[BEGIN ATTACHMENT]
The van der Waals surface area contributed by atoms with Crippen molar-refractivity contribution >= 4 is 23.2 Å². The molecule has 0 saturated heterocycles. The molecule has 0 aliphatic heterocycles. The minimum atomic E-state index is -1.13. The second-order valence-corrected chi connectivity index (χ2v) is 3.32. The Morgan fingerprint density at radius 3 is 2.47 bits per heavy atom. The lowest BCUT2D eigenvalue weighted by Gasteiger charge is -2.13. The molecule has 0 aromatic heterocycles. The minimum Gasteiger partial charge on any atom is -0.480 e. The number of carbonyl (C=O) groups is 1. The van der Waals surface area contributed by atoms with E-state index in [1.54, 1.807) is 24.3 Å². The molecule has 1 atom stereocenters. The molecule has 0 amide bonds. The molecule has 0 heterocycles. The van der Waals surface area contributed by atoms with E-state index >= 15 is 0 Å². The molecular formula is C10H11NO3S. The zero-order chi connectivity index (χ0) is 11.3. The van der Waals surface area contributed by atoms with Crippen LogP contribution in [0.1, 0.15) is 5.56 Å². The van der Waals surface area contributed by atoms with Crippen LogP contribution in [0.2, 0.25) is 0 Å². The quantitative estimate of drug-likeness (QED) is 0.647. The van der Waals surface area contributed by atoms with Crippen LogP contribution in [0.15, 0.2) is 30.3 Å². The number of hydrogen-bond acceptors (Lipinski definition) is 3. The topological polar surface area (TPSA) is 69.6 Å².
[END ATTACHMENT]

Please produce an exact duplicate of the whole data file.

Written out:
The van der Waals surface area contributed by atoms with Crippen molar-refractivity contribution >= 4 is 23.2 Å². The molecule has 0 saturated heterocycles. The molecule has 0 aliphatic heterocycles. The minimum atomic E-state index is -1.13. The second-order valence-corrected chi connectivity index (χ2v) is 3.32. The Morgan fingerprint density at radius 3 is 2.47 bits per heavy atom. The lowest BCUT2D eigenvalue weighted by Gasteiger charge is -2.13. The molecule has 0 aromatic heterocycles. The minimum Gasteiger partial charge on any atom is -0.480 e. The number of carbonyl (C=O) groups is 1. The van der Waals surface area contributed by atoms with E-state index in [1.54, 1.807) is 24.3 Å². The molecule has 1 atom stereocenters. The molecule has 0 amide bonds. The molecule has 0 heterocycles. The van der Waals surface area contributed by atoms with E-state index >= 15 is 0 Å². The molecular formula is C10H11NO3S. The zero-order chi connectivity index (χ0) is 11.3. The van der Waals surface area contributed by atoms with Crippen LogP contribution in [0.1, 0.15) is 5.56 Å². The van der Waals surface area contributed by atoms with Crippen LogP contribution in [0.2, 0.25) is 0 Å². The quantitative estimate of drug-likeness (QED) is 0.647. The van der Waals surface area contributed by atoms with Crippen LogP contribution in [0.15, 0.2) is 30.3 Å². The number of hydrogen-bond acceptors (Lipinski definition) is 3. The topological polar surface area (TPSA) is 69.6 Å².